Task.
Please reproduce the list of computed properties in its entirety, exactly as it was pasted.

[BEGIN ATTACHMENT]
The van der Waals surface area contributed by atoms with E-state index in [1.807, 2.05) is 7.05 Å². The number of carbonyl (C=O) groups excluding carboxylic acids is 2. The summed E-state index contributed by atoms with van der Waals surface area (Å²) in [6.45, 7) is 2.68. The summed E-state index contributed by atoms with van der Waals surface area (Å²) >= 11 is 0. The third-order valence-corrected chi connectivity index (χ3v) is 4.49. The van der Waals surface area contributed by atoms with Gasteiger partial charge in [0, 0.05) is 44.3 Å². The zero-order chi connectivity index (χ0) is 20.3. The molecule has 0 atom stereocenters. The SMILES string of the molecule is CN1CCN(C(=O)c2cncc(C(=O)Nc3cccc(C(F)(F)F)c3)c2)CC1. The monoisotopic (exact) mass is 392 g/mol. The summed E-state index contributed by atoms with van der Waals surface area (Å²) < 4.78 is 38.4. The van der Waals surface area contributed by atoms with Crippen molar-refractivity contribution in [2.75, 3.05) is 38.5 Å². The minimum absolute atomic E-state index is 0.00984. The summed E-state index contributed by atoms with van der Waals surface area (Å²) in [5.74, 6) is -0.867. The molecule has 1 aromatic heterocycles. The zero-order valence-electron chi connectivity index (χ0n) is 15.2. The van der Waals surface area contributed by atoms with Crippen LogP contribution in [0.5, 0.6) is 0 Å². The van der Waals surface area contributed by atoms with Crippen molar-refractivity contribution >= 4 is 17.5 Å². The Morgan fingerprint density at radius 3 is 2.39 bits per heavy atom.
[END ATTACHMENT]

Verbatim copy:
The van der Waals surface area contributed by atoms with E-state index in [1.807, 2.05) is 7.05 Å². The number of carbonyl (C=O) groups excluding carboxylic acids is 2. The summed E-state index contributed by atoms with van der Waals surface area (Å²) in [6.45, 7) is 2.68. The summed E-state index contributed by atoms with van der Waals surface area (Å²) >= 11 is 0. The third-order valence-corrected chi connectivity index (χ3v) is 4.49. The van der Waals surface area contributed by atoms with Gasteiger partial charge in [0, 0.05) is 44.3 Å². The zero-order chi connectivity index (χ0) is 20.3. The molecule has 0 atom stereocenters. The SMILES string of the molecule is CN1CCN(C(=O)c2cncc(C(=O)Nc3cccc(C(F)(F)F)c3)c2)CC1. The monoisotopic (exact) mass is 392 g/mol. The summed E-state index contributed by atoms with van der Waals surface area (Å²) < 4.78 is 38.4. The van der Waals surface area contributed by atoms with Crippen molar-refractivity contribution in [2.75, 3.05) is 38.5 Å². The minimum absolute atomic E-state index is 0.00984. The summed E-state index contributed by atoms with van der Waals surface area (Å²) in [5.74, 6) is -0.867. The molecule has 1 aromatic heterocycles. The zero-order valence-electron chi connectivity index (χ0n) is 15.2. The van der Waals surface area contributed by atoms with Crippen LogP contribution in [0.5, 0.6) is 0 Å². The van der Waals surface area contributed by atoms with Crippen molar-refractivity contribution >= 4 is 17.5 Å². The Morgan fingerprint density at radius 3 is 2.39 bits per heavy atom.